Planning your golf trip around your big or medium budget

Due to the tendency of most people who go on a golf trip to want to experience warmer temperatures while on the course, places like the south of Portugal and Spain weigh in as the ideal locations.

The prices noted here for the medium and big budget golf trips are based on the prices displayed at the time of writing. So, be sure to check out the price comparison websites for the best deals as well as the websites of the resorts because many will offer golf bundles at reduced cost. Also, ensure that you factor in the cost of flights to and from the golf resorts as, depending on where you’re flying in from and to, they can be one of the more expensive aspects of your trip.

Image Source: Golf Escapes, via Twitter

For your medium budget golf trip, consider the near-coastal gem of the Algarve, the Pestana Golfe Resort. Flying into Faro Airport on the south coast of Portugal, it takes around 40 minutes by car to get to the resort, where you can find rooms from around £86 (€98) per night.

One of the reasons why the Pestana Golfe Resort is so popular is because it is very close to two grand golf courses: Gramacho and Vale da Pinta. As for green fees, both cost €73 (£64) during the low season of December, January, June, July, and August and €120 (£106) during the premium months of March and October.

Image Source: Finca Cortesin, via Twitter

 

 

 

 

For a big budget, elite-level golf trip, turn your attention to the incredible Finca Cortesin in the south of Spain. Flying into Malaga Airport, Costa del Sol, it’ll take a little over an hour by car to get to the Finca Cortesin Hotel, Golf, and Spa. But, other patrons have noted that flying into Gibraltar airport can cut the drive time by half.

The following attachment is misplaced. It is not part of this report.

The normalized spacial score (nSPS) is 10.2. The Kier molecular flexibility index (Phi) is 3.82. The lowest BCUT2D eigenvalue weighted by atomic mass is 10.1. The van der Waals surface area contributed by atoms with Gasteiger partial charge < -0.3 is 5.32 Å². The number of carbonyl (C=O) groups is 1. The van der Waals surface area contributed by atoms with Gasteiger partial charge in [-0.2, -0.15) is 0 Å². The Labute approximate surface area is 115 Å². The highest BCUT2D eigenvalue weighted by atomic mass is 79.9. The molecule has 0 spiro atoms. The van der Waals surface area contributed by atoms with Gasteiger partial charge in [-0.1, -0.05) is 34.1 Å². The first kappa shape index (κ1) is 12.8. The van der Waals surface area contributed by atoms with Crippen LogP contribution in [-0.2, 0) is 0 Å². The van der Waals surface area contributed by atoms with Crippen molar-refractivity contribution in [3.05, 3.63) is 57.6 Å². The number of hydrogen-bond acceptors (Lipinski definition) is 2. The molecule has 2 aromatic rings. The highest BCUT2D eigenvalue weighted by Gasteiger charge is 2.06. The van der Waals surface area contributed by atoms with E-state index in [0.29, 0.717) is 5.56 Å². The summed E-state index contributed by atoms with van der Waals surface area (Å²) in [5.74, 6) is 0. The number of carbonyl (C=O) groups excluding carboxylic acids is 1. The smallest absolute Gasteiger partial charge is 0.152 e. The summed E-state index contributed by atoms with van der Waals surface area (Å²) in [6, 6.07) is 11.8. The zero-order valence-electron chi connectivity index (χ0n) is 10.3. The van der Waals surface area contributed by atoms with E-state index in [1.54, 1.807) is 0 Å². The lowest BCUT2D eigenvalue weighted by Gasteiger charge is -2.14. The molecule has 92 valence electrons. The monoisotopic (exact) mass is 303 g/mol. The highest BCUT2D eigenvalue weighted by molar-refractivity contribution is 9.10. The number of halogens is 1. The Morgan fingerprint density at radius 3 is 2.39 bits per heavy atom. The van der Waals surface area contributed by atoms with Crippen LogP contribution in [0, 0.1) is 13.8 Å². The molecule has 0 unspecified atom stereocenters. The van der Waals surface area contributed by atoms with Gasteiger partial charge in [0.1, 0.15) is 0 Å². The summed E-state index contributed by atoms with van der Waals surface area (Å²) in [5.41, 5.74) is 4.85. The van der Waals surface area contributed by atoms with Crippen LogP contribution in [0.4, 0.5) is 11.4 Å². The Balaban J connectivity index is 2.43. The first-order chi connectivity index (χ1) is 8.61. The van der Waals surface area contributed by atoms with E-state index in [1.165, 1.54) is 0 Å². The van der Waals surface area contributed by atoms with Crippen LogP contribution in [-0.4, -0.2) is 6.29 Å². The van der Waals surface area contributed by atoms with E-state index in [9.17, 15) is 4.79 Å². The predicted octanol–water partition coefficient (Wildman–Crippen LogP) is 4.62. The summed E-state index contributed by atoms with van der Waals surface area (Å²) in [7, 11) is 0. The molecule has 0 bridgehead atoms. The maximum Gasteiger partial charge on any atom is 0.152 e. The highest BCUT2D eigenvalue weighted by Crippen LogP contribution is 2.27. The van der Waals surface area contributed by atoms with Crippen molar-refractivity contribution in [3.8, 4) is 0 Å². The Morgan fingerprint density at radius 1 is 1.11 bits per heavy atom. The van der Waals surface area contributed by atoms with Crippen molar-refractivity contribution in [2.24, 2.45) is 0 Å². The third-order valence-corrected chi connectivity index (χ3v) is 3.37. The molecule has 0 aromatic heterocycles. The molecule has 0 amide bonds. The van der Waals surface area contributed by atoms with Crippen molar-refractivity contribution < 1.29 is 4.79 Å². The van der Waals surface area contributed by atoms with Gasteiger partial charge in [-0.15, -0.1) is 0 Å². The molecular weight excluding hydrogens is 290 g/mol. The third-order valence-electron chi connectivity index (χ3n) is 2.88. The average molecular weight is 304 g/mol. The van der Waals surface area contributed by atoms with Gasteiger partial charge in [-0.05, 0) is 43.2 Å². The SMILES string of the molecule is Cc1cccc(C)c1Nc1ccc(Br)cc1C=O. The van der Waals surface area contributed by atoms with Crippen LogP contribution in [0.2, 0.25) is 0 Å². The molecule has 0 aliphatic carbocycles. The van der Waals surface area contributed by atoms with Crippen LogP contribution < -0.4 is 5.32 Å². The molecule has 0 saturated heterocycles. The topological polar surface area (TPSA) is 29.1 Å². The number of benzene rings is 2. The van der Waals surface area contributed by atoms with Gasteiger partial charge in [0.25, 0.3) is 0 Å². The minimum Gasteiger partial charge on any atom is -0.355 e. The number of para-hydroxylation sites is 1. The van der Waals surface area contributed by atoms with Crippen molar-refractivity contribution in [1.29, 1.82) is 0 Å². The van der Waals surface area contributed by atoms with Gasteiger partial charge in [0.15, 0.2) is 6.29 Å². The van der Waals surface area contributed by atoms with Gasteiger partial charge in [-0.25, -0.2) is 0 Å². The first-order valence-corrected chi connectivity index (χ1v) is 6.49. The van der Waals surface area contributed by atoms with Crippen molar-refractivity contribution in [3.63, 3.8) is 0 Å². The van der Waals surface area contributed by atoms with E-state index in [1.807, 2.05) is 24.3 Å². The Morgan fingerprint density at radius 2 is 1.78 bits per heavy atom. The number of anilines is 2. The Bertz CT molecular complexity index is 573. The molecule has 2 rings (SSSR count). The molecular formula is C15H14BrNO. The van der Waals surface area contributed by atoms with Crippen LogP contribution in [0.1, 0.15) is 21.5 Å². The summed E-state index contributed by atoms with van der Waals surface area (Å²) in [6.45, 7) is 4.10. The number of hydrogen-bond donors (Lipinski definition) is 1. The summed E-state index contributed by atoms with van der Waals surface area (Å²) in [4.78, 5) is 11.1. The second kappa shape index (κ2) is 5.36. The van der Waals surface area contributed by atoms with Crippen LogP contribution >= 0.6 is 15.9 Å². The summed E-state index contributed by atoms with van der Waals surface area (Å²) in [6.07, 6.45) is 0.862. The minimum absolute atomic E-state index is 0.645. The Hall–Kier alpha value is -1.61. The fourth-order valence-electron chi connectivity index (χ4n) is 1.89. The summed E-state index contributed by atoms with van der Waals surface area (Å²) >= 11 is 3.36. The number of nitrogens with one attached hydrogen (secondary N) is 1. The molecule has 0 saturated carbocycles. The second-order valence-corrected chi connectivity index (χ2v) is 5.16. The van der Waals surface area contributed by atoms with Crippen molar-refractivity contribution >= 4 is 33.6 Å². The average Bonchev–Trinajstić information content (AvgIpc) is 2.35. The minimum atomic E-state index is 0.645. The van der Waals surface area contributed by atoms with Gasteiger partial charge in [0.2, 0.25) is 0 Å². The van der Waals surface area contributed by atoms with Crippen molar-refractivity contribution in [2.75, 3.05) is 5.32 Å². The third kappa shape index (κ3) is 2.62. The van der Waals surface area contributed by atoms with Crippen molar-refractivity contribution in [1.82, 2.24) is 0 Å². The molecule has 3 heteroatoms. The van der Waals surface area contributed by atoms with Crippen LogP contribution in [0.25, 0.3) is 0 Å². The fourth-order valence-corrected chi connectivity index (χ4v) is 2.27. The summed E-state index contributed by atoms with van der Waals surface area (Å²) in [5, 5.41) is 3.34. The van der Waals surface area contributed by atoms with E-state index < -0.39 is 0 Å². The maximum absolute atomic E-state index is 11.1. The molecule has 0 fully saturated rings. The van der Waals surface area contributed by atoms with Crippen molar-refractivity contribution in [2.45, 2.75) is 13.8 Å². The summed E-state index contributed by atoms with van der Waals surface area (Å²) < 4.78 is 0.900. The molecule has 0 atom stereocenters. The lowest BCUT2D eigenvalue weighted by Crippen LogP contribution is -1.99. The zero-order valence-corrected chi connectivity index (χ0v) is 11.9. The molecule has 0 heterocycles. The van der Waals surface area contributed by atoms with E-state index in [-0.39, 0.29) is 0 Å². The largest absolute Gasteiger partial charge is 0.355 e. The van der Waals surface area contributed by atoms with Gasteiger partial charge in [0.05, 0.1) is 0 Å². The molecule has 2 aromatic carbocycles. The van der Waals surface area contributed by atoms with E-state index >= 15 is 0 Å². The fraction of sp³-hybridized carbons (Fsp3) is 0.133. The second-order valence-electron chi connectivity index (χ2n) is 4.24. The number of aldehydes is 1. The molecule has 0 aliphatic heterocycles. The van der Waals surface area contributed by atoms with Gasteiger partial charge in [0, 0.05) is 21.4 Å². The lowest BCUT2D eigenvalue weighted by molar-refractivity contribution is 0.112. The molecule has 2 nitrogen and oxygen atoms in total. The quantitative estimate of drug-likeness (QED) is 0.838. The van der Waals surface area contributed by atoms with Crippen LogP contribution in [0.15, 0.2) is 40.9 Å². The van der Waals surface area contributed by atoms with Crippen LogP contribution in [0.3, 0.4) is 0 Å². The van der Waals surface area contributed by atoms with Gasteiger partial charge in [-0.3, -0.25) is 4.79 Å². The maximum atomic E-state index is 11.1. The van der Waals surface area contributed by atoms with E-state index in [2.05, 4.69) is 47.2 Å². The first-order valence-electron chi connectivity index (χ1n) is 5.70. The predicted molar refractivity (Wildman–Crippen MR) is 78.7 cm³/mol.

At the Finca Cortesin, you’ll thoroughly enjoy the high-life, with the room price to match. Junior suites at the hotel can cost around €532 (£469) per night but are some of the finest rooms that you’ll encounter on the continent. As for the stunning golf course, 18 holes costs €255 (£225) in the low season and €290 (£255) in the high season with the golf buggy, range balls, and trolley manual all complimentary. There is also a bag drop service, water and fruit service on the course, and the chance to purchase a tailor-made set of clubs for €56 (£49).

Whether you’re operating on a medium or big budget, there are golf courses all over Europe ready to provide you with an unforgettable golf trip. If you prefer more tepid or colder temperatures when on the fairways, consider situating your trip in a nation that’s further north of Portugal and Spain.